SF: ADAMOS (Adaptive Manufacturing Open Solutions), is an industrial IoT platform for the mechanical and plant-engineering industry. A group of industrial and software companies created ADAMOS in 2017 as a neutral, open, nonproprietary platform. These companies had a history of working in a fragmented market, where they tried to establish their own closed platforms and aggressively guarded their intellectual property. But with ADAMOS, they embraced openness and collaboration in a common platform, seeing the value of sharing resources and technological knowledge so everyone benefits.

PM: What role does Germany as a location play in the development and implementation of digital platforms for and by SMEs with regard to, for example, regulation or know-how?

SF: Seven out of the 10 most highly valued companies are based on a platform business model—five from the US and two from China.  Most of them are B2C platforms that place themselves at the intersection of demand and supply and in doing so build powerful monopolies. Eric Schmidt, former CEO of Google, warned recently about a “bifurcation of the internet”.  Especially European Governments and companies need to understand and occupy their space in this changing economic world order to avoid of being “stuck in the middle”. Europe needs to change its competitive positioning from a focus on product quality and price. In the foreseeable future, the Chinese industry will produce equivalent excellence in products and systems while having clear advantages due to its large domestic market.

Key Takeaways

Cooperation is key

It becomes evident that SMEs often lack the resources and the know how to build their own platforms. Some of them also don’t realise yet, in what tremendous pace platforms are transforming traditional sectors and business models. This makes cooperations between SMEs all the more important. SMEs could also cooperate with start-ups or the scientific community to extend their capabilities in the digital world. Furthermore, cooperation is the only way to gain scaling effects which make platforms attractive for customers in the first place.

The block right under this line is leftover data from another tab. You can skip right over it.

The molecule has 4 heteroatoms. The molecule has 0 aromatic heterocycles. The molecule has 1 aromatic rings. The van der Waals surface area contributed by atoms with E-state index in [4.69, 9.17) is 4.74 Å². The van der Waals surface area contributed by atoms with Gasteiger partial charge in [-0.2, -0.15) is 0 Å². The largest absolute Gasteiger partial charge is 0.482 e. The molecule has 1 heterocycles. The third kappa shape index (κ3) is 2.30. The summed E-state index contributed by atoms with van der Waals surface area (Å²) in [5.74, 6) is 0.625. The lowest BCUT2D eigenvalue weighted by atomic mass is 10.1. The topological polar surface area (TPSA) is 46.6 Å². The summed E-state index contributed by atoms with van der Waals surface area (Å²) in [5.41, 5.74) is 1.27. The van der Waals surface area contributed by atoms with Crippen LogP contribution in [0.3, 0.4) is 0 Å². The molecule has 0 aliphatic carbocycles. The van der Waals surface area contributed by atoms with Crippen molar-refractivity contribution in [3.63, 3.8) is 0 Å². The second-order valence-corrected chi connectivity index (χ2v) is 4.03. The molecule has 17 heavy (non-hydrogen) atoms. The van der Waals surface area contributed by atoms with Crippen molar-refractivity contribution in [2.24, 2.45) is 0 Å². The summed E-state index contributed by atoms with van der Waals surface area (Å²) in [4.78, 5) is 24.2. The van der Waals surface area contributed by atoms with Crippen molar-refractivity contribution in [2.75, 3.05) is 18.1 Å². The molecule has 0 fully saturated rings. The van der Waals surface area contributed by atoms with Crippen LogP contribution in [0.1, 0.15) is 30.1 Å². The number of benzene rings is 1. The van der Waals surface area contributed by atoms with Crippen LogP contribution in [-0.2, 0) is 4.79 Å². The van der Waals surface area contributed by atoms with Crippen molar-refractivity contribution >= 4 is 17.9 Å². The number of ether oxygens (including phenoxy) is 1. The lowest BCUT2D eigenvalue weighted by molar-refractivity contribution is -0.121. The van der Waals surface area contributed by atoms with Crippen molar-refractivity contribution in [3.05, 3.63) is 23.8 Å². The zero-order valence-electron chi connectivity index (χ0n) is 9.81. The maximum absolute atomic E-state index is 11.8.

Special focus necessary

The large American platforms already have a quasi monopoly for many B2C applications, but since German SMEs are well positioned especially in the B2B sector, platform collaborations offers great opportunities for them on this field. German SMEs are well advised to look where their special strengths are lying and should not simply copy other successful models. A platform makes only sense, when it addresses customer’s needs and creates additional value added for them.

European platform economy

Facing the growing competition from China and the US, European companies and policy makers should find a unique European way of platform economy.  For example, they should focus on special niches to establish successful platform models. If  companies ignore the current economic transformation they run danger to end up in dependencies to the existing platforms.

This post represents the view of the author and does not necessarily represent the view of the institute itself. For more information about the topics of these articles and associated research projects, please contact info@hiig.de.

Philip Meier

Researcher: Innovation & Entrepreneurship

Janis Stöckle

Student Assistant: Innovation & Entrepreneurship